For a décor company that lately launched in 2012, Joburg’s Rocket Design has already made it into our little black book of must-have furniture contacts. DECO speaks to owner, Werner Openshaw, about the making of his distinctive, contemporary classic furniture.

Based in Northcliff, Johannesburg, as a three-year-old brand already making its mark, Werner’s striking range of Rocket Design Furniture is a bespoke approach to furniture design that can be upscaled or downsized to meet its owner’s needs.

Inspired by designers such as Shai Agassi, founder of the first sustainable mobility company, Better Place, as well as the incredible work by Eames, Werner gave us the low down on his inspiration and favourite pieces from the collection.

In a nutshell, tell us what makes Rocket Design Furniture stand out from the crowd?

Each and every piece of furniture by Rocket Design is tailored – made to order – according to our customer’s personal requirements.

How do you start the creative process for new pieces, from where do you draw your inspiration?

It all starts with a piece of paper and a pen, creating a few sketches. The next step is then to really think it through in more detail to simplify it and to make it practical and as effective as possible. And I always ask myself: will the design create talkability?

What are the key pieces of your range and where does Rocket Design best fit in the home?

With our great range of tables and chairs on offer we can transform any space, but I would say we best fit in your dining room.

Contemporary dining room
Rocket Design pieces are best suited to the dining room.
What makes the Boundless Collection special and where did the name come from?

When I started designing furniture, I didn’t have all the expensive tools and equipment to bend and cut metal so I had to include clever ways in my designs that minimised using large machinery. Instead, we developed a ‘bolt-on’ system that can be scaled larger as your space or family grows. That is how the Boundless Collection started with laser cut steel base that could be flat packed for easy transport and that could be bolted on by anyone and best of all, no instruction manuals are required. So you can use your own table top from an old door or piece of glass. The options are ‘boundless’.

Do you have a favourite piece and why?

The Boundless Table has to be one of my best designs. Then secondly my ‘Old and New’ table which had the same inspiration, creating a table that is versatile and can be transported in any way – even on a Vespa scooter if you have to.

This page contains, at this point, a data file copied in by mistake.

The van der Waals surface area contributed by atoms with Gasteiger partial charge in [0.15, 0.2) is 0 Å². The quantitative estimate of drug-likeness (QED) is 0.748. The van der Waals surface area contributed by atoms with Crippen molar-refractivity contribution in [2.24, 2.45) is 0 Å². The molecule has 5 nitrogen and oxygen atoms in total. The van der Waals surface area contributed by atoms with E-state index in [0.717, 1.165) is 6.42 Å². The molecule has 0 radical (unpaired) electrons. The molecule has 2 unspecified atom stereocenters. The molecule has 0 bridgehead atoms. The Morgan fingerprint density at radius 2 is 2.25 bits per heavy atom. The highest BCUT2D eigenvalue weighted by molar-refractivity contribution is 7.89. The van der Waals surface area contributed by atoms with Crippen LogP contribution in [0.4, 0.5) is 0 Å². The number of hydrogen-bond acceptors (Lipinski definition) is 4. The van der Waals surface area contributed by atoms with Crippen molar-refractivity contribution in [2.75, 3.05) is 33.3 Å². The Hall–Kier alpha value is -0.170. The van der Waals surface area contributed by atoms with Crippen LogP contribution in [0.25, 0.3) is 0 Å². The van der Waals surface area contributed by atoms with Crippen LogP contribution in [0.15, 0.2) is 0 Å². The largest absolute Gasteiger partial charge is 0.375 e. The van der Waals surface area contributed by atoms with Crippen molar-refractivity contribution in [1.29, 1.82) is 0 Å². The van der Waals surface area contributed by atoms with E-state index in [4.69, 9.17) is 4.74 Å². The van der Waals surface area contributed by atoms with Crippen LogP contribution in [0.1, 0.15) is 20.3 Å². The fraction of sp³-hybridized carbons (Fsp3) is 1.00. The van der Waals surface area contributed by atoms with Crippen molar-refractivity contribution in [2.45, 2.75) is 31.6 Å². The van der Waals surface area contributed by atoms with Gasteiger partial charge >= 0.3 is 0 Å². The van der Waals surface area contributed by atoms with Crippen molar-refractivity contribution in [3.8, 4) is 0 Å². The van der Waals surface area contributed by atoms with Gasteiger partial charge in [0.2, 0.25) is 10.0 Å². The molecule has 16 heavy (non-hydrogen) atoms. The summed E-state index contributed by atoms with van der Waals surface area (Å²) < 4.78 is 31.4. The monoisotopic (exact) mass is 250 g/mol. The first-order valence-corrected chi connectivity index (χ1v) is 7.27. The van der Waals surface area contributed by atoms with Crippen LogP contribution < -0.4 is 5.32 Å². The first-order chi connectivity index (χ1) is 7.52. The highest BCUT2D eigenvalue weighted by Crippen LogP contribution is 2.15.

Contemporary furniture that is created from a combination of wood and steel.
‘I used the same inspiration to come up with a table that is versatile and can be transported on a Vespa scooter if you have to.’
Working in a combination of raw materials like wood and man-made like steel, how do you ensure your business practice is sustainable?

In most of our pieces we use reclaimed wood or steel from old buildings, so we are always up-cycling in a sense. We recently bought old antique Oregon pine that is 150 years old in a wood auction for the creation of sustainable furniture.

What should DECO readers consider when selecting their dining furniture?

It’s important to start with the right table for the space, not too big but not too small either. Then the next big step is the lighting. I’m not saying buy a gazillion dollar chandelier; there are simple ways to create good lighting. Warm colours and textures on all surfaces are what give a room character unless you are going clinical and clean. Lastly, good, comfortable chairs. We spend a good few hours there while wining and dining, so why not sit comfortably?

I’m known for always mixing solid, high-quality woods and steel to get that unique, contemporary look.

Can you give us some top tips for setting up the best home office?

I would say the room must be well-lit with good ventilation; we don’t want you to fall asleep on the job. A good sized table that has enough space for you to work at as well as a comfortable, ergonomic chair that is not bad for your back is essential. Secondly, enough well-organised storage space to make sure you don’t look for that one invoice for hours on end while you could be getting down to business.

What excites you most about SA design and what’s your biggest challenge designing here?

We have so much to offer the world and we are right up there with the best designers. I would say the biggest challenges are the running costs of a small manufacturing business like mine, transport is expensive, electricity unreliable and tools and equipment is overpriced compared to the rest of the world.

Are there any winter furnishing trends you really love that we should explore further?

Colour adds warmth to any space. If you sat on a hard chair in a white room you are bound to feel chilled. So transform your room with a lick of paint, a nice thick rug and comfortable seating… and you’re bound to kick off your shoes and relax.

Colour and warmth is added in to this dining room by the warm glow radiating from the lights and the foliage centrepiece.
How will you be ‘hibernating in style’ this winter, Werner?

In front of my fireplace drinking a sherry… and reading Elle Decoration.

Where can DECO readers all over SA browse and buy the new exciting collections?

You can view our products on our easy-to-navigate website on a computer or mobile phone. Additionally, if anyone needs any advice on how we can help transform a room, we are only an email or phone call away…


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If you want to read more about our local artists and designers, we recommend Tintin in Africa opens at studio Dylan Thomaz & Deco diary: Chris Denovan’s next exhibition.